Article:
How do you determine if your product development is on track to satisfy its quality objectives? How do you ferret out the current and upcoming risks to your product's quality? Will the product meet customers' quality expectations? Development teams , project managers, and especially the quality professional(s) on the project team need to ask these questions routinely while their product is under development and timely actions can be applied.
In this chapter  , we present a four-step process of in-process quality assessment: preparation, evaluation, summarization, and recommendations. A distinction between a quality assessment and a quality audit should be noted. A quality audit, as recognized in current industry literature (e.g., an ISO 9000 registration audit), compares actual practices to the defined process or standard. A quality assessment is concerned with what is occurring, what will be the likely results, and what needs to occur to correct discrepancies between the expected results and the desired results. A quality assessment is concerned with the quality status of the project rather than the state of process practices although there is likely correlation among the two. To achieve an effective quality assessment, the development process, the environment, and the project plan must be well understood .
 This chapter is a revision of the paper "A Quality Assessment Process for Products Under Development" by Diane Manlove and Stephen H. Kan, which was presented at the Ninth International Conference on Practical Software Quality Techniques (PSQT 2001 North), St. Paul, Minnesota, October 9 “10, 2001.
A quality assessment can be conducted by an independent team or by the quality professionals who are part of the project team. In-process quality assessment should be an integral part of project management. It should be conducted several times during the development cycle for medium and large projects. Figure 15.1 shows a combination of a simplified software project schedule, a high-level view of a development process, and a set of project management checkpoint reviews. The project checkpoint reviews, denoted PR1 through PR4, are the top row in the figure. For software projects with a development cycle time of one year or longer, it is not unusual to have four or five project checkpoint reviews. For rapid development projects that involve multiple teams and have a development cycle time of six months or shorter, it is preferable to have two or three checkpoint reviews. For small-team projects, formal project checkpoint reviews may not be necessary because the normal project management activities would be adequate to evaluate the overall health of the project. Project checkpoint reviews cover all aspects of the project such as schedule, function, quality, cost, and the overall readiness of the plans to support the delivery of the product. A candid assessment of the in-process quality status of the project should be an integral part of these checkpoint reviews; the following discussions of quality assessment are based on this scenario.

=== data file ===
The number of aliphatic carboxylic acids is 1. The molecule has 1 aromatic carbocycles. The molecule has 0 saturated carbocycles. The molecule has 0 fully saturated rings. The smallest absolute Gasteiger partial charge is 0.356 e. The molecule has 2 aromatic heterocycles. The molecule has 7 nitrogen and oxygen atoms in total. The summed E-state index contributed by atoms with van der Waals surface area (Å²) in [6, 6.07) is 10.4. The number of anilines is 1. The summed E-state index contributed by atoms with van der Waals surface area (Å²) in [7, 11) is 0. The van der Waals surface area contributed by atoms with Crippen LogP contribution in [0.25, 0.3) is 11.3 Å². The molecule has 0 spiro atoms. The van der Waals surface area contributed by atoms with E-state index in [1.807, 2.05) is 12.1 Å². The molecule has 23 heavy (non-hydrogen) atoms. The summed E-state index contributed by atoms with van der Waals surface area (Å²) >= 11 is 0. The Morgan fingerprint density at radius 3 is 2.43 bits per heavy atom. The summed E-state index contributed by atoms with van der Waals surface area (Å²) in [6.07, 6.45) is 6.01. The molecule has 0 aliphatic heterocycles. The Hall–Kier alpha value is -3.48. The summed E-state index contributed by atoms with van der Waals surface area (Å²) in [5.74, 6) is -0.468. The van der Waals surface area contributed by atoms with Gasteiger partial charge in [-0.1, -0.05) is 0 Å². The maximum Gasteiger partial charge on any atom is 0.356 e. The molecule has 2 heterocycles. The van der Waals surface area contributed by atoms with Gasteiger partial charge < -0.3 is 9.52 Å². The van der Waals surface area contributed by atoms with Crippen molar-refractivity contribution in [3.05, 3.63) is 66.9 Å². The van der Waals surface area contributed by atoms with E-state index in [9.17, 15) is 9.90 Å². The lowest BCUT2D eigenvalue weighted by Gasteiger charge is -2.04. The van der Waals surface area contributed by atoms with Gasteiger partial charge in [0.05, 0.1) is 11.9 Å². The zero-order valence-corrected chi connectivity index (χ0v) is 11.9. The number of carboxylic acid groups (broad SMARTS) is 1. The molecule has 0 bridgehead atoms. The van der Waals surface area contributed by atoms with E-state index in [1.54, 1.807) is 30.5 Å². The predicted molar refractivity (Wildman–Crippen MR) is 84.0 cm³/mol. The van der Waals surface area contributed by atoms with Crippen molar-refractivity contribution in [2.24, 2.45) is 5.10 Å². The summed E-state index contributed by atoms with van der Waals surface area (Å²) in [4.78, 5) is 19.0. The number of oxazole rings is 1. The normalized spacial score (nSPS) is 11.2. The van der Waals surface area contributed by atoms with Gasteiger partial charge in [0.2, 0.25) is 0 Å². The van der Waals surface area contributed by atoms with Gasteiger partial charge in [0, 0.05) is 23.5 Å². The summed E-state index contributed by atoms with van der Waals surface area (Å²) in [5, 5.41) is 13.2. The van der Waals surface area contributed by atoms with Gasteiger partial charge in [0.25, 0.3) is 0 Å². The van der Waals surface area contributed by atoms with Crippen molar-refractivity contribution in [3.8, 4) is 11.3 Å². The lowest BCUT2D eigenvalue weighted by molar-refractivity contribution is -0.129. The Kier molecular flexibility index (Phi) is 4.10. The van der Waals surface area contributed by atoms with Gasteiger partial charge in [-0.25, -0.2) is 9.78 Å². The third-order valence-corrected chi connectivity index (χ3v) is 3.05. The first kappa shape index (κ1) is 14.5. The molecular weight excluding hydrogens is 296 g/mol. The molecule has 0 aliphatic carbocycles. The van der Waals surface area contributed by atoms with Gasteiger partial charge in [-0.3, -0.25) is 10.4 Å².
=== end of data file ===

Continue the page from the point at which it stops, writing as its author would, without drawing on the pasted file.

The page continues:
Figure 15.1. A Sample Schedule Showing Project Checkpoints
What Is Software Quality?
Software Development Process Models
Fundamentals of Measurement Theory
Software Quality Metrics Overview
Applying the Seven Basic Quality Tools in Software Development
Defect Removal Effectiveness
The Rayleigh Model
Exponential Distribution and Reliability Growth Models
Quality Management Models
In-Process Metrics for Software Testing
Complexity Metrics and Models
Metrics and Lessons Learned for Object-Oriented Projects
Measuring and Analyzing Customer Satisfaction
Conducting In-Process Quality Assessments
Conducting Software Project Assessments
Dos and Donts of Software Process Improvement
Using Function Point Metrics to Measure Software Process Improvements
A Project Assessment Questionnaire